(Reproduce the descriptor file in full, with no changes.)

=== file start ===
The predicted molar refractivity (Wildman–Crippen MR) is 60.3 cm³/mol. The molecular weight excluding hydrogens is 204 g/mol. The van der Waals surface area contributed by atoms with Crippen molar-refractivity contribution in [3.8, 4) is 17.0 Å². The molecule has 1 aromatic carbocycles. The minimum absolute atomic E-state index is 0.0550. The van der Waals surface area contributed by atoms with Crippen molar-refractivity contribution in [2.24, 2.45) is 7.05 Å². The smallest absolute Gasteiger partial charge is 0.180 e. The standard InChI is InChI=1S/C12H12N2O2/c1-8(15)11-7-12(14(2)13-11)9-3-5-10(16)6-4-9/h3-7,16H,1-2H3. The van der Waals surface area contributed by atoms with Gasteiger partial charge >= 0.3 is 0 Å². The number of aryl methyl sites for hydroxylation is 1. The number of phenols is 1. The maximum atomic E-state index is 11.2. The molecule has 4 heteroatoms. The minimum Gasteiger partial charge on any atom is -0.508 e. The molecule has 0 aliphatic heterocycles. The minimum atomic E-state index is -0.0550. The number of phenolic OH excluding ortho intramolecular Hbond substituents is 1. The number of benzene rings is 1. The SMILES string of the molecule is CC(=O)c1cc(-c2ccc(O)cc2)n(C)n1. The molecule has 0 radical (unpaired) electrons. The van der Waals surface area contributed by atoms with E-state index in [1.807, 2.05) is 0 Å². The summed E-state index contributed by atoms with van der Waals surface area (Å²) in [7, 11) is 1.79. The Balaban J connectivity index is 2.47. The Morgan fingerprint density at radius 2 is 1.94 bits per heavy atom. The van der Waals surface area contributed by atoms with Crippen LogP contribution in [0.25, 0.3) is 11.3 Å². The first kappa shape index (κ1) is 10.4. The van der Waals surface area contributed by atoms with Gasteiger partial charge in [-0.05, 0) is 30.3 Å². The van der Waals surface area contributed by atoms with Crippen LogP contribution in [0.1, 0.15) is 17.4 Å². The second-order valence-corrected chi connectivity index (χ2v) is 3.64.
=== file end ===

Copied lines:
The predicted molar refractivity (Wildman–Crippen MR) is 60.3 cm³/mol. The molecular weight excluding hydrogens is 204 g/mol. The van der Waals surface area contributed by atoms with Crippen molar-refractivity contribution in [3.8, 4) is 17.0 Å². The molecule has 1 aromatic carbocycles. The minimum absolute atomic E-state index is 0.0550. The van der Waals surface area contributed by atoms with Crippen molar-refractivity contribution in [2.24, 2.45) is 7.05 Å². The smallest absolute Gasteiger partial charge is 0.180 e. The standard InChI is InChI=1S/C12H12N2O2/c1-8(15)11-7-12(14(2)13-11)9-3-5-10(16)6-4-9/h3-7,16H,1-2H3. The van der Waals surface area contributed by atoms with Gasteiger partial charge >= 0.3 is 0 Å². The number of aryl methyl sites for hydroxylation is 1. The number of phenols is 1. The maximum atomic E-state index is 11.2. The molecule has 4 heteroatoms. The minimum Gasteiger partial charge on any atom is -0.508 e. The molecule has 0 aliphatic heterocycles. The minimum atomic E-state index is -0.0550. The number of phenolic OH excluding ortho intramolecular Hbond substituents is 1. The number of benzene rings is 1. The SMILES string of the molecule is CC(=O)c1cc(-c2ccc(O)cc2)n(C)n1. The molecule has 0 radical (unpaired) electrons. The van der Waals surface area contributed by atoms with E-state index in [1.807, 2.05) is 0 Å². The summed E-state index contributed by atoms with van der Waals surface area (Å²) in [7, 11) is 1.79. The Balaban J connectivity index is 2.47. The Morgan fingerprint density at radius 2 is 1.94 bits per heavy atom. The van der Waals surface area contributed by atoms with Crippen LogP contribution in [0.25, 0.3) is 11.3 Å². The first kappa shape index (κ1) is 10.4. The van der Waals surface area contributed by atoms with Gasteiger partial charge in [-0.05, 0) is 30.3 Å². The van der Waals surface area contributed by atoms with Crippen LogP contribution in [0.1, 0.15) is 17.4 Å². The second-order valence-corrected chi connectivity index (χ2v) is 3.64.